Everybody has a dream destination. Be it London, USA, Singapore, or the North Pole, every one of us has a bucket list of places we want to visit in this life. Have you ever found yourself wondering how it would feel to be a student of Hogwarts and try your hand at Witchcraft and Wizardry? Or maybe find out how it feels to reach the centre of the earth? The beauty of fiction is that it makes everything seem real. It enables you to weave an almost tangible image in your mind. Here are seven places I came across in fiction, but I ardently wish were real:
7. The Faraway Tree
The books of the Faraway Tree series are the highlight of my childhood. Written by Enid Blyton, this series is about Jo, Bessie and Fanny discovering a tree with branches reaching the top of the clouds. The tree has several houses built in it. These children befriend the inhabitants of these houses and soon discover a ladder on the top of the tree that takes them to a magical land. This land changes frequently, and they have to leave the land before the next one comes to take its place, or they would get stuck on it. These lands include the land of birthdays, the land of goodies, and can be as bad as the land of dame-slap (a school teacher who believed in beating children up). These books are extremely well written and I suggest that you grab a copy if you haven’t read them already!
I was baffled by the extent of Jonathan Swift’s imagination when I read this journey of Lemuel Gulliver. Reading about Gulliver, and then watching its movie adaptation made me want to visit the land of Lilliputians even more. This island, Lilliput, has a population of tiny people about 6 inches tall. But, they what they lacked in size, they compensated through their personalities. They not only managed to capture Gulliver, but also to help him out when the need arose.
c is a small town created by the author Sara Shepard, based on the real town of Rosemont. The same town is also featured in the television series by the same name. If a place full of suspense, mystique and enigma are your idea of fun, this should be your dream vacation destination. With a population of 7989 people, the people in this town have their fair share of secrets and lies. It is about unveiling the mystery of how Alison DiLaurentis, a popular high school student (the ‘queen bee’) was murdered.
4. Alice’s Wonderland
It is impossible to outgrow the book ‘Alice in Wonderland.’ Lewis Carroll has weaved this story beautifully. It captures the fantasy of any person who reads this. The best (or the worst) part of this book is that the wonderland is a figment of Alice’s imagination as well. Her squeezing through the rabbit hole, swimming in the pool brimming with tears, or the potion that makes her grow enormous, every incident in the wonderland is difficult to imagine and predict. The palace is vividly described, and the reader conjures a mental image of Alice’s surroundings just by the way everything is explained. All in all, this book makes a very interesting read, and we end up feeling sorry for Alice since this wonderland was a part of her dream.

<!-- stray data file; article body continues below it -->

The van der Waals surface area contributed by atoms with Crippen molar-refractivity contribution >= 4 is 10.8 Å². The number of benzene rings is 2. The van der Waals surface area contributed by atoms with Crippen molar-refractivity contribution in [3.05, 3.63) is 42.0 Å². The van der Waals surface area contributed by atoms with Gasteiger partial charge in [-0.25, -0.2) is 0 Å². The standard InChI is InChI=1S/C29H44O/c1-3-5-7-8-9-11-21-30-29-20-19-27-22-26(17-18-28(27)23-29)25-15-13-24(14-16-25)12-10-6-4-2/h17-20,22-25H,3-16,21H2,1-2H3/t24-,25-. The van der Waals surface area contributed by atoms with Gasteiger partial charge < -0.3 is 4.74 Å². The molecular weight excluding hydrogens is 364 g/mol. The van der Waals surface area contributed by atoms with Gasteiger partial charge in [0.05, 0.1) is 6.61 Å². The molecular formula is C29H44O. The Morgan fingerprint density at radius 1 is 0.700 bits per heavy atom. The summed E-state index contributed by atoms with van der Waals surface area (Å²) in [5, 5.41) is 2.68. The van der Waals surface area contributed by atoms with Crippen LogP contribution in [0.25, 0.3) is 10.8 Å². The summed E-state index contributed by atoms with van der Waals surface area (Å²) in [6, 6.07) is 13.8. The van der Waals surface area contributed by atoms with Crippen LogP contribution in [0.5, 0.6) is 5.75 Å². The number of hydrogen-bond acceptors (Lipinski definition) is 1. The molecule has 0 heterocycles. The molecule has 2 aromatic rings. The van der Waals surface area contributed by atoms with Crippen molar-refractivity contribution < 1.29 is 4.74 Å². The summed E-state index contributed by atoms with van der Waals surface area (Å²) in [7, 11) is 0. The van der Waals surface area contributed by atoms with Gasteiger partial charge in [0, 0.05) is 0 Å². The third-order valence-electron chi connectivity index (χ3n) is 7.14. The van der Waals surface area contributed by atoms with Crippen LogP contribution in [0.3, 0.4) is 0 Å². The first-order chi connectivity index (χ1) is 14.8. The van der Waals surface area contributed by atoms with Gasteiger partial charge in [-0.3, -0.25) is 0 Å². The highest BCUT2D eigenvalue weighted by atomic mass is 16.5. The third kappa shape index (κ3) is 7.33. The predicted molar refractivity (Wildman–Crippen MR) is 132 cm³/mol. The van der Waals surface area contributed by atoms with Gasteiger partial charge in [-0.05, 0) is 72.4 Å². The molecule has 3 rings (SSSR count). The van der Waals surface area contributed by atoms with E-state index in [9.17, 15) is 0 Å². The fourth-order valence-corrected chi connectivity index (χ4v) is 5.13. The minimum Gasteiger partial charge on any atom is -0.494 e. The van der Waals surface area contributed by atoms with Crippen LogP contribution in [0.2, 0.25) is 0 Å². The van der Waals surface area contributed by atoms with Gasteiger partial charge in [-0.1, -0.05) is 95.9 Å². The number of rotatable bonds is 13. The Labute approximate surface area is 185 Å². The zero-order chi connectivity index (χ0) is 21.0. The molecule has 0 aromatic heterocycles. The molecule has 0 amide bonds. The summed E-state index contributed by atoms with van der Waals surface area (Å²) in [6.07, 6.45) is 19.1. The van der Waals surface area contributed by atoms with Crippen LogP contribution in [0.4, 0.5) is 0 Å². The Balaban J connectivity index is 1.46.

3. The Emerald City
A key part of the ‘Wizard of Oz’ series, this city is the official capital of the Land of Oz. When a little girl Dorothy and her pet dog Toto are swept by a cyclone from Kansas to the land of Oz, this journey begins. The Emerald City is told to be situated at the very end of the Oz’s famous Yellow Brick Road. The city is also said to be located in the exact center of the land. The City of Emeralds is surrounded by an extremely high wall. This wall is described to be built with green marble, polished smooth and encrusted with giant sparkling emeralds, hence giving rise to the name ‘The Emerald City.’ The architecture of the city has been described in fine detail, and it makes the readers wish that the city was real!
2. Peter Pan’s Neverland
Featuring in J.M. Barrie’s work, this is used metaphorically for the land where people never grow up, or the land of eternal childhood, a state we all wish to be in, to escape what happens in the real world. It is the place where Peter Pan, Tinker Bell, the Lost Boys lived. Since this place is found in the minds of children, the place is described as a colorful island with multiple suns and moons!
1. The magical world of Harry Potter
Yes, I saved the best for the last. This is a world I would love to explore. From Hogwarts to Hogsmeade, this magical world created by J.K. Rowling leaves me spellbound (pun intended). Whenever I pick up a Harry Potter book, I forget that it is fiction. It leaves me enamored. Whether it is playing Quidditch, or buying books from the Diagon Alley, I would like to be a part of this world, even if it is an alternate universe. Hogsmeade, the only wizarding village in Britain has been described as a picturesque little village of cottages and shops, a place anyone would love to village. Getting to board the Hogwarts Express and study at the Hogwarts School would be worth enduring the wrath of Professor Snape!
These were a few places which I think are the wonders of the fictional world. So, the next time you pick up a good book, enjoy yourself being transported to the virtual world that they create, the journey will leave you energized.